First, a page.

by Rachael K McNeal
Faith Line Protestants is in the process of doing some restructuring. It seems in the middle of our attending seminary, getting medical degrees, parenting children, working full-time jobs, pastoring churches, volunteering in our respective faith communities, living married life, preparing for married life (congrats to Greg who is now engaged),dealing with pregnancy, and so on – well it seems we’re all kind of busy. Unfortunately, all of these life things seem to keep us from consistently keeping original and relevant content up on the blog on a weekly basis. We’ve been testing the waters trying to figure out how to keep the blog going and we appreciate you bearing with us as we smooth out the wrinkles in this adventure we call “FLP.” Despite the challenges, one thing is for sure – we all think that what we’re writing about at FLP is important.
Please understand, I don’t tell you about all of our other commitments and the challenges we’re currently facing when it comes to running the blog in order to complain, or to make excuses for falling short of excellence when it comes to maintaining our content. No, I tell you all of this so that you understand – despite all of these other very important commitments we hold, we are committed to making Faith Line Protestants work. We are committed to continuing this conversation. It is worth adding a little extra chaos to our lives to make sure someone is discussing the issues related to being a Christian in a religiously diverse world.
The thing is, between having babies, getting medical degrees, attending seminary, working full-time, etc., we want to be sure that someone is engaging the question of how to engage a religiously diverse world as a Christian in a way that’s nuanced, personal, inquisitive, open and above all loving. How can we live as witnesses to Christ in this overwhelmingly diverse world in a way that’s honest? In a way that’s true to the Gospel? In a way that progresses God’s Kingdom? These are all questions we ask here and these are questions we want to keep asking. What is this beast called “interfaith”? How do we work together with people who believe different things than us to better our communities and world? We’re particularly interested in how we can hold an Evangelical Christian identity while engaging in interfaith dialogue and cooperation. Does “interfaith” conflict with the theologies of an Evangelical identity?
We want to have these conversations, and we want to have them here at Faith Line Protestants. So we are committed to making it work and we hope that you will help us.
Please join our conversation. We want to hear from you! Comment on our posts – let us know if you agree with us, or disagree with us. Share our posts – like us on Facebook (www.facebok.com/faithlineprotestants), follow us on Twitter (@FLProtestants), tell your friends about Faith Line Protestants. Let us know if we’ve struck a chord with you. We want to know how you’re engaging with this religiously diverse world as a Christian. Or, if you’re not a Christian – we still want to know your thoughts. Maybe you’re even interested in writing a guest post – email us and let us take a look. The more voices we add to the conversation the better.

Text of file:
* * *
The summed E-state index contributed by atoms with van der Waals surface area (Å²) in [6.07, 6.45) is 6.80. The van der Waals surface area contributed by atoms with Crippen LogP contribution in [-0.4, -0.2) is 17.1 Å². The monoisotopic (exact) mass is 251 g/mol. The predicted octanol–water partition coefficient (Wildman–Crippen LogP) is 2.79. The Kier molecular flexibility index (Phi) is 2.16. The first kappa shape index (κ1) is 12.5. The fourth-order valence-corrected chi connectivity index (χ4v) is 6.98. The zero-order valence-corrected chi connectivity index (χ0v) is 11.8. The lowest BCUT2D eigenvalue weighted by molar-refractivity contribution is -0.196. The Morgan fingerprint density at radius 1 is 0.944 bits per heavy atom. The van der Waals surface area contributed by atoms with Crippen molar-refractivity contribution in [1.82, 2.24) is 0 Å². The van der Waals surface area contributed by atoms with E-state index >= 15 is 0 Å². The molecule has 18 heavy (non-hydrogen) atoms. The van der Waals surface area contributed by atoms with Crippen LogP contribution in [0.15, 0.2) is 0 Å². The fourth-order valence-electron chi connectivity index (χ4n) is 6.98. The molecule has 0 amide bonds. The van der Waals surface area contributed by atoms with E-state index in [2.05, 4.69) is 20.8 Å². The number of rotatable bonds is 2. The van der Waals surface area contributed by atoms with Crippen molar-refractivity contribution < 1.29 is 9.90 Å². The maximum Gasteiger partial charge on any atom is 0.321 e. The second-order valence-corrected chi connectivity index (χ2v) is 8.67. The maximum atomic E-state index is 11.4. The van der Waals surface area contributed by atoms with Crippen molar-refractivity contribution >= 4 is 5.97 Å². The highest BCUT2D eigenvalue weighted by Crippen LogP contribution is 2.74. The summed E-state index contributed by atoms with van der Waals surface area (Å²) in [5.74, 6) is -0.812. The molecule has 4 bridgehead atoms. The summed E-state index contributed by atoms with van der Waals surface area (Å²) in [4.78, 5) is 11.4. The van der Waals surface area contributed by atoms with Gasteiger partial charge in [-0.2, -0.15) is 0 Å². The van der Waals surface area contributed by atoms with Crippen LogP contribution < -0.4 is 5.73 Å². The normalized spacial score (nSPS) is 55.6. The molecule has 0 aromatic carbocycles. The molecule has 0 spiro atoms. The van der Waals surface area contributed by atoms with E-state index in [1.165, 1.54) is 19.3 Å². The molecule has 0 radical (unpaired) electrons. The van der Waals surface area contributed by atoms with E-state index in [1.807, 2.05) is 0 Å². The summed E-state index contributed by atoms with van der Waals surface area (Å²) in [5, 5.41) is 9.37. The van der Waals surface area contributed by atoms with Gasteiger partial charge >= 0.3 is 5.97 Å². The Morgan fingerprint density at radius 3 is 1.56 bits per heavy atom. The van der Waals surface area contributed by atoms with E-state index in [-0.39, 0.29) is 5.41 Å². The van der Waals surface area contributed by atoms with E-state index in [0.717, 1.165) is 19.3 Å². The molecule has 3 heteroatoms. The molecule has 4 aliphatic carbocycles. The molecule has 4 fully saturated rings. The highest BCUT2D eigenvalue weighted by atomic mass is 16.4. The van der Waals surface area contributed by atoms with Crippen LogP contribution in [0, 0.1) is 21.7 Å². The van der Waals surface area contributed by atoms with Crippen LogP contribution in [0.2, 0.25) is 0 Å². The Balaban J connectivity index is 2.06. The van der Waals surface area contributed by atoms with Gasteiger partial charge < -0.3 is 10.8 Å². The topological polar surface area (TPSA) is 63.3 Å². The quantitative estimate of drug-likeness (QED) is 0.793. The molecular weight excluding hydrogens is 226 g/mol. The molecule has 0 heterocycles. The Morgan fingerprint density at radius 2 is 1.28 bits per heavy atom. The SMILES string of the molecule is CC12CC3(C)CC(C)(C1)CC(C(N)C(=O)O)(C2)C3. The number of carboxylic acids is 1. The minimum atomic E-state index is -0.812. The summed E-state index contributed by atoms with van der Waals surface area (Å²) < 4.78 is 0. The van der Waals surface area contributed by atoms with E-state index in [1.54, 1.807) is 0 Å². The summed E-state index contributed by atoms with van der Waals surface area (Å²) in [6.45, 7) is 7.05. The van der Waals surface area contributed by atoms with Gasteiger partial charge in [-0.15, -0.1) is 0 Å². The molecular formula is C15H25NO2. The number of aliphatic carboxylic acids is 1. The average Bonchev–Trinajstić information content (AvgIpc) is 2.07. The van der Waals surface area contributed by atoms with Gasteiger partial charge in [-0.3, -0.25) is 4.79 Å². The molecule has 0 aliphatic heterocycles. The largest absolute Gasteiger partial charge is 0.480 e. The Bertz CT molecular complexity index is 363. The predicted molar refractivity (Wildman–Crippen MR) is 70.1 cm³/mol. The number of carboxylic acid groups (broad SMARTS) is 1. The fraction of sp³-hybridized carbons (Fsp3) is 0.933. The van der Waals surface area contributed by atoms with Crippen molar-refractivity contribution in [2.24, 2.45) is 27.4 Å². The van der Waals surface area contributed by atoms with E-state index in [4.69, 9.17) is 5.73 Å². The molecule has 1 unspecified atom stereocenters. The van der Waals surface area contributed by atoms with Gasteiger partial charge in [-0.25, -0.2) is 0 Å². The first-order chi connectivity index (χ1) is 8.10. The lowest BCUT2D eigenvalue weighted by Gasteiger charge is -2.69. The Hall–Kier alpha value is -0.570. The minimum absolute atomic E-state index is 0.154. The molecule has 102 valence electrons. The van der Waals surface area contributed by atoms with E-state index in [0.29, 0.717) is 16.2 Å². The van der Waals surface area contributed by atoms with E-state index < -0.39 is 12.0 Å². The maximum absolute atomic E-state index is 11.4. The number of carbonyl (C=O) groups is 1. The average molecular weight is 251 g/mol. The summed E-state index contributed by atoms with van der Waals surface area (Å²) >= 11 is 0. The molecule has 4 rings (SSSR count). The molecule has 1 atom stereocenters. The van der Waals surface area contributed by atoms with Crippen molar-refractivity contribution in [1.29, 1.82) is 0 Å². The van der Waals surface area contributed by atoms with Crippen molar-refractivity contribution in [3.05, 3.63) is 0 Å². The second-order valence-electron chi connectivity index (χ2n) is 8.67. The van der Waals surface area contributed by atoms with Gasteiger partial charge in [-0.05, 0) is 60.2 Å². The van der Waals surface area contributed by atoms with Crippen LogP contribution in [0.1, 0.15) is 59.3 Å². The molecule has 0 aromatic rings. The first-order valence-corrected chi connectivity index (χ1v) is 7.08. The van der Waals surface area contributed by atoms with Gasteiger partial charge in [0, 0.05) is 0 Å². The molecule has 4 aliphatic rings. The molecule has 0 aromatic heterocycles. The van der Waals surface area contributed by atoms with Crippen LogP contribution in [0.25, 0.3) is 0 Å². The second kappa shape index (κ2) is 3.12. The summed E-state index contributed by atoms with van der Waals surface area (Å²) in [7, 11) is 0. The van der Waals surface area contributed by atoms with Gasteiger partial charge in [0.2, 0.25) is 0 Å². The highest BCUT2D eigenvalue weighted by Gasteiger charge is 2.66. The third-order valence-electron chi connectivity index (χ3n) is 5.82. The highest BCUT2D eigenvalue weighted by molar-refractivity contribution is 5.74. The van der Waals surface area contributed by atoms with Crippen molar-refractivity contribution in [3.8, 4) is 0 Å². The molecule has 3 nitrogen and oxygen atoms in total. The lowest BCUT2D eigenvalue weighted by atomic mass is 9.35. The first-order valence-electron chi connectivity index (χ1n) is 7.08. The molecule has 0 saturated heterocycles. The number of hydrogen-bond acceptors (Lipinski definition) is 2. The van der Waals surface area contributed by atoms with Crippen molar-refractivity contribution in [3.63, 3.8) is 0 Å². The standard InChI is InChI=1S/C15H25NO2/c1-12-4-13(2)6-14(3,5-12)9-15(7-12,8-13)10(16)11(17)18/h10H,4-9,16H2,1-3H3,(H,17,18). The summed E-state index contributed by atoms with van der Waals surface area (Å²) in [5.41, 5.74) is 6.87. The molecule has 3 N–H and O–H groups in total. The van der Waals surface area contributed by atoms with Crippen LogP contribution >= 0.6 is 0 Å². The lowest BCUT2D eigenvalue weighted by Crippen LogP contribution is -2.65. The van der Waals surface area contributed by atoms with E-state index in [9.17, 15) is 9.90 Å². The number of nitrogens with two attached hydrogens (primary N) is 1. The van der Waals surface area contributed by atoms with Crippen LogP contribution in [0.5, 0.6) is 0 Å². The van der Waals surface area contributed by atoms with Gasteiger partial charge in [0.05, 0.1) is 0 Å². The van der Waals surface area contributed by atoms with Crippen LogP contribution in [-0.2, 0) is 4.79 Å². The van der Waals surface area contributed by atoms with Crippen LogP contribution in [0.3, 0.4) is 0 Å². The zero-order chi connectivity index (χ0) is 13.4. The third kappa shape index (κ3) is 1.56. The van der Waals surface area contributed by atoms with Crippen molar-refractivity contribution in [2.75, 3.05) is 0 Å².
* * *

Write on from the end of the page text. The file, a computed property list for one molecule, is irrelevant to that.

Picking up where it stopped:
Recently a few of us Faith Line Protestants folks were at the Interfaith Youth Core’s Alumni Gathering in Atlanta, Georgia. We were encouraged and energized by the support Faith Line Protestants received from colleagues in the Interfaith Movement – from Christians and non-Christians alike. This made us very excited and enthusiastic about the future of Faith Line Protestants, and we are very much looking forward to the new voices that will be added to the conversation.
“Just as our bodies have many parts and each part has a special function, so it is with Christ’s body and we all belong to each other (Romans 12:4-5).” Faith Line Protestants has a special function. At least I think it does (and perhaps I’m biased). When Greg and Cameron (co-founders of Faith Line Protestants) asked me last February if I’d be interested in contributing to Faith Line Protestants (after I wrote this piece for Interfaith Youth Core) I jumped at the chance. I work full-time in Interfaith Work and as an Evangelical Christian that can be quite isolating. Isolating from my faith community because many within my various Christian circles don’t understand interfaith work or how it fits into my walk as a Christian; and isolating from others within the interfaith movement because sometimes it seems the Interfaith Movement is quite short on evangelicals. Faith Line Protestants provided me with a cohort of fellow evangelicals who are interested in achieving a religiously pluralistic society as a person who follows Christ. FLP has also given me a place to further explore and articulate my understanding of the world, my identity as a Christian, and how to engage with people of different religious and non-religious identities.
This is my motivation as I continue to help grow FLP, its readership and content. As the now editor of FLP, I am excited to see where we go from here. I’m looking forward to gaining more partnerships, reading more from current FLP contributors and authors, gaining more FLP contributors and authors, sharing some compelling guest blogs and hearing your thoughts. I hope you will look forward with me.